Z – Zzzz. Because you’ll sleep with a clear conscience if you can manage even a few of these …

Like this? Why not Pin it?

Main Image Credit: Deposit Photos

17 Tips for Plastic Free July

tips for plastic free july

tips for plastic free july

It’s Plastic Free July and I’m inviting you to join the challenge.

The challenge is simple… refuse single-use plastic in July.

It may seem daunting, but there are lots of little steps that you can take to reduce your use of single use plastic. Here’s 17 ideas to get you started:

1. Say no to teabags. Did you know that most teabags have plastic in them to stop the bag ripping when it’s dunked in hot water? Go with looseleaf tea instead. As a bonus, you’ll get a better cuppa. Loose leaf tea uses better quality leaves than the powdery stuff that gets shoved into tea bags.

2. Choose reusable coffee cups. Take your cup with you when you get a takeaway. You can do this with takeaway containers, too. Getting noodles for dinner? Take your own container rather than getting a throwaway plastic one.

3. Skip the packaging at the fruit and veggie shop. Instead of buying bags of prepacked apples, buy them loose and reuse produce bags. If you’re the handy type, you could make your own produce bags. If you’re not, check out Onya’s reusable produce bags.

plastic free july banner
Image Source: Plastic Free July

4. Buy in bulk and freeze. I love chickpeas and I buy them in bulk. I do a batch in the pressure cooker then freeze them in portion sizes in old jam jars. I make soup and freeze them in jam jars or mason jars. I even make and freeze stock in jam jars. Even though I work full time, I still make time to do this kind of stuff. In the end, it saves time because I shop less, and I can grab stuff from the freezer when I need it.

5. Skip the straw. Each year, Australians discard millions of plastic straws.  As The Last Straw suggests, sip, don’t suck. If you must suck, try a reusable glass straw or stainless steel straw instead.

6. Take a water bottle with you! My kids know that I hate buying water. Hate it so much that I make them go into the toilets and drink out of a tap (not the toilet!) instead of buying bottled water. We’ve got water bottles floating around everywhere at our place – bedside tables (so the cat doesn’t knock over water glasses in the night), in the car, in schoolbags.

7. Use a wooden comb. I’ve had a bamboo one for years. It’s lightweight, and easy to carry, plus it’s gentle on my hair.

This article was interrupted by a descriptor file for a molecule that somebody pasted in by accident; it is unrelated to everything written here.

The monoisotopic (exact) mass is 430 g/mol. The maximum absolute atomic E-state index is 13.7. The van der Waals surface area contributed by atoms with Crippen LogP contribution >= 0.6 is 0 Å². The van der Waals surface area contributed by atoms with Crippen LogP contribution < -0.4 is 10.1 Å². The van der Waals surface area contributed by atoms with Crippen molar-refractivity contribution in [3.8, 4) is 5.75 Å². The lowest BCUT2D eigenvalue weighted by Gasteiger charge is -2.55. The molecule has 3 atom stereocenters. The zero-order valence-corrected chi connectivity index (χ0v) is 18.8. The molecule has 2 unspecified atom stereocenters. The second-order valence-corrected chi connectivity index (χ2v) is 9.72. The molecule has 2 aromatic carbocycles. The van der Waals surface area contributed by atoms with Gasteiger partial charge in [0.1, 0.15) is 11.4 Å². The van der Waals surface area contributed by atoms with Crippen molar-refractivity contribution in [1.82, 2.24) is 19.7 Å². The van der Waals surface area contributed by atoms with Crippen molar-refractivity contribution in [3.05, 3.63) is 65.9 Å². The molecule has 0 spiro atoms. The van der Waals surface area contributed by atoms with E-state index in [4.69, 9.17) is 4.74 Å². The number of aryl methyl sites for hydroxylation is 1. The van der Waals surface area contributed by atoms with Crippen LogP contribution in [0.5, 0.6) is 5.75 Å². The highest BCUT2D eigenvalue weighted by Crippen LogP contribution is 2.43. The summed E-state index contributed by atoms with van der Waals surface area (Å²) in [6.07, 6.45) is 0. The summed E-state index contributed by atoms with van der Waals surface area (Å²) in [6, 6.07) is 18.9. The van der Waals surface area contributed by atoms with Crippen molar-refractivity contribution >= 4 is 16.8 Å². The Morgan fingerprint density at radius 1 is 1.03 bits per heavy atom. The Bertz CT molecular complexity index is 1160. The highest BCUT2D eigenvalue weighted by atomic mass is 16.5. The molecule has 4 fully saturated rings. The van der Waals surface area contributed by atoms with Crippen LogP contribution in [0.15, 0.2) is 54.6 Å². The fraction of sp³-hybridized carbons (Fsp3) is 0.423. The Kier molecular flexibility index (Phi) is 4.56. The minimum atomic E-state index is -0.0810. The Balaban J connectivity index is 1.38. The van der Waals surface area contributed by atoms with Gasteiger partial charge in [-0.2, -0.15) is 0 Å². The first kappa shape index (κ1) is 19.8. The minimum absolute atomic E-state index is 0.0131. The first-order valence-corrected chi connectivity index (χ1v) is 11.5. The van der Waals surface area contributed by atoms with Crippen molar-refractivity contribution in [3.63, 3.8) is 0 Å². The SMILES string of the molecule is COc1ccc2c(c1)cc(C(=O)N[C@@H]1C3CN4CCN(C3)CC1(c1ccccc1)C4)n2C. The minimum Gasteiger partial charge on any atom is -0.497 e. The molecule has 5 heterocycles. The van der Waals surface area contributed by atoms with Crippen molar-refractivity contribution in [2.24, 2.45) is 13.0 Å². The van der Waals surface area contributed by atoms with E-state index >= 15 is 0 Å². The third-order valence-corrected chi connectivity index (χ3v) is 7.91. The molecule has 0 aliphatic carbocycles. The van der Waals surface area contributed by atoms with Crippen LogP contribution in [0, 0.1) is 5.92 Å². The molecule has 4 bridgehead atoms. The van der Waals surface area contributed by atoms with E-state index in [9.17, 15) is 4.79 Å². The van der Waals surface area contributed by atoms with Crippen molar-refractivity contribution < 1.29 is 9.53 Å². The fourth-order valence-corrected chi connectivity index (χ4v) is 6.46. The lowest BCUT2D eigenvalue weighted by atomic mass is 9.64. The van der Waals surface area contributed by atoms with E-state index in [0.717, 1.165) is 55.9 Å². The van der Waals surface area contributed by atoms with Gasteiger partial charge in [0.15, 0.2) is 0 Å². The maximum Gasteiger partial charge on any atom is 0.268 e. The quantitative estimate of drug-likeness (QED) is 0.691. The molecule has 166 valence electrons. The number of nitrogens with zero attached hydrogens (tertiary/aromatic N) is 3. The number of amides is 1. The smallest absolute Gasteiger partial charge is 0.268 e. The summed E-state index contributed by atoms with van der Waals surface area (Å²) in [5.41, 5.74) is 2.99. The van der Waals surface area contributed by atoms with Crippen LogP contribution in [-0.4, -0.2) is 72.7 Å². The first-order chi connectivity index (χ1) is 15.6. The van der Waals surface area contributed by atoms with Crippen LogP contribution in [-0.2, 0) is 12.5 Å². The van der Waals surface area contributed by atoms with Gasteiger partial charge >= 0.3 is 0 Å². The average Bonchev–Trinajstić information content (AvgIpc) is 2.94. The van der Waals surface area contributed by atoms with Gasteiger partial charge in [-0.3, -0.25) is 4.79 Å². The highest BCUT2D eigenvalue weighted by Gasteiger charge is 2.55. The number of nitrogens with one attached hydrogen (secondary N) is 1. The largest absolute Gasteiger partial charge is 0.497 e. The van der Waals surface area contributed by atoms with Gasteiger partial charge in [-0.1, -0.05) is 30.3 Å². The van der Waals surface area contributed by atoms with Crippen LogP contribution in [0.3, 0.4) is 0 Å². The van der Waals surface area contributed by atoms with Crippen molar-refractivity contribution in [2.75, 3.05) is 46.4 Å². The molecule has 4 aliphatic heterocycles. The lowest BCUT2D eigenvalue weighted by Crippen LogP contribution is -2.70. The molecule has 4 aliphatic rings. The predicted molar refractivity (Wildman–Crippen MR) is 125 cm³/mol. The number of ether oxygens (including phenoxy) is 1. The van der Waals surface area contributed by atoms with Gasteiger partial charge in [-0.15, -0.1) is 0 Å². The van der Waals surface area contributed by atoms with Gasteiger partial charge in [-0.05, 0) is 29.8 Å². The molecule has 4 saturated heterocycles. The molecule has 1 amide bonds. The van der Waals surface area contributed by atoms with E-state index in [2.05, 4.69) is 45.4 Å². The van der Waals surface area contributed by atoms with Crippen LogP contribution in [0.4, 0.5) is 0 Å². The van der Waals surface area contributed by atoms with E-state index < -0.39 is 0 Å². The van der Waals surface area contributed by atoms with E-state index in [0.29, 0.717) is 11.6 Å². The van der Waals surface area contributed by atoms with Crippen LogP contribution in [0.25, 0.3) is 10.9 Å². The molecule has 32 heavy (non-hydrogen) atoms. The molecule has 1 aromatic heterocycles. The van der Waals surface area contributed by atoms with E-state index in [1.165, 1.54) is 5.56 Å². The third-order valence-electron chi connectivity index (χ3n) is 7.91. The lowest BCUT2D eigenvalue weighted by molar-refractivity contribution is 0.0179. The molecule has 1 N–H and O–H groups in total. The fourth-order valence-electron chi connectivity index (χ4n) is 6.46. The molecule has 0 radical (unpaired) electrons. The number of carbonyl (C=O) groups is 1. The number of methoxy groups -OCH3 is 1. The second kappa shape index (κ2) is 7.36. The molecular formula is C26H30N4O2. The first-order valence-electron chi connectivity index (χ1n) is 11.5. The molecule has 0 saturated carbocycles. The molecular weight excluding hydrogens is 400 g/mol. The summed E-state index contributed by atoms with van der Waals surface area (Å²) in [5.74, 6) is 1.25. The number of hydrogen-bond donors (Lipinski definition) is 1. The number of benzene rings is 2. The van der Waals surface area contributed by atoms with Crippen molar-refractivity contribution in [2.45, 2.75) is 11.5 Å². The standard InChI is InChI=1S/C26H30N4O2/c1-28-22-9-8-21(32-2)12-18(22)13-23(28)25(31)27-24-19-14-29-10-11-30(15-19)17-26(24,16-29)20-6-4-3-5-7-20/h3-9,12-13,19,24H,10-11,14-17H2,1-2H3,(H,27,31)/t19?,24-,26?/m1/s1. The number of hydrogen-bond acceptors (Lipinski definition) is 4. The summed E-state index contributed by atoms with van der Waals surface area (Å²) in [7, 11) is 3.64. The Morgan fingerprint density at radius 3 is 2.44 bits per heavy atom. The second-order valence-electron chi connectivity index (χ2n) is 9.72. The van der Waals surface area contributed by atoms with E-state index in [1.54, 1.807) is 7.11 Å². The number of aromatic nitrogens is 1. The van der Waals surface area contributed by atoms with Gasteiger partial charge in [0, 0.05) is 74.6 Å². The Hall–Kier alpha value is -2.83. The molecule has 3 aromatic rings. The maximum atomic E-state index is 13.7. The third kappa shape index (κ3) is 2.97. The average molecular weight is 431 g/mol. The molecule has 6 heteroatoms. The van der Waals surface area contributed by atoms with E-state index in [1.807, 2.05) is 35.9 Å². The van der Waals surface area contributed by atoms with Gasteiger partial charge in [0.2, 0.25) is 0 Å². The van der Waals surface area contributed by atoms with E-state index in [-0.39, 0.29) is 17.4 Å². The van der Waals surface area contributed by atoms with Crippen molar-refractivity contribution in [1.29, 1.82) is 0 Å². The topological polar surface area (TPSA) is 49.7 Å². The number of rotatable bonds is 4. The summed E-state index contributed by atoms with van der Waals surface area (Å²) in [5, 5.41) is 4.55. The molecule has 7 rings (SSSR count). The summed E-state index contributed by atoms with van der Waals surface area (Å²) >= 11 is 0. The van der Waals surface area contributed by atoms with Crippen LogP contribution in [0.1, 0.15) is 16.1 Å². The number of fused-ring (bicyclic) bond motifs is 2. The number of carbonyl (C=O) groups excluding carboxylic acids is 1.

8. Aim for no waste lunches. Use stainless steel containers, glass containers, even reusable safe plastic lunchboxes. That may not sound like Plastic Free July, but the idea is to refuse single use plastic (because we get that kids are kids!). And reusable plastic is so much  better than plastic baggies or glad wrap.

9. Say no to snacks. Individually wrapped ones, at least. Why not learn to make some of the snacks that you buy individually wrapped? Think muesli bars and mini cupcakes. Send kids to school with yoghurt that you’ve bought in bulk and put into reusable containers. Say no to individually wrapped cheese portions and cut them squares off a bigger block. Buy potato chips in big bags and pop them into a smaller container for kids. You’ll save money by buying in bulk, too!

Infused Fruit Waters
Image Source: DepositPhoto

10. Don’t buy juice! Rather than buying popper style juices, get them a refillable bottle instead. Or squeeze your own juice. Or even better, go with water instead. Or you could even try infused fruit waters, which taste great but don’t have all the sugar of juices. And before you scoff, and tell me that your kids would never go for that, let me tell you that I serve fruit water at kids parties and they’re always a huge hit!

11. Take a bag. Grab some reusable bags to go shopping with (preferably not the ‘green bag’ style ones that you get in the supermarkets as these are actually made with plastic). Try something like the Envirosax, which I’ve had for years and still use and love.

12. Use a razor with disposable blades, rather than a disposable razor.

13. If you surf, think about using a bamboo surf wax comb. When you lose your plastic one, it immediately becomes part of the ocean’s plastic waste problem, but if you lose a bamboo one – no impact, dude.

14. Go eco with your dental care. Choose a biodegradable toothbrush, like the ones from Pearlbar or Go Bamboo. You can even choose biodegradable dental floss and floss picks.

15. Think about using cloth nappies and training pants, even if only part time. Nappies, even eco disposables, contain plastic and there’s not yet a fully biodegradable nappy.

16. Buy cleaning products in boxes, not bottles. Using a laundry powder, you can choose ones that come in a cardboard box, that is more easily recycled. Whereas if you use liquid, it comes in a bottle.

17. You can also think about buying cleaning products in bulk and refilling containers you already have. Or choose cleaning products that have concentrated versions that use less packaging. Check out Melbourne brand, Resparkle, with their unique refill pod system.

What are your ideas on how to go plastic free? Comment below and share your best tips with me!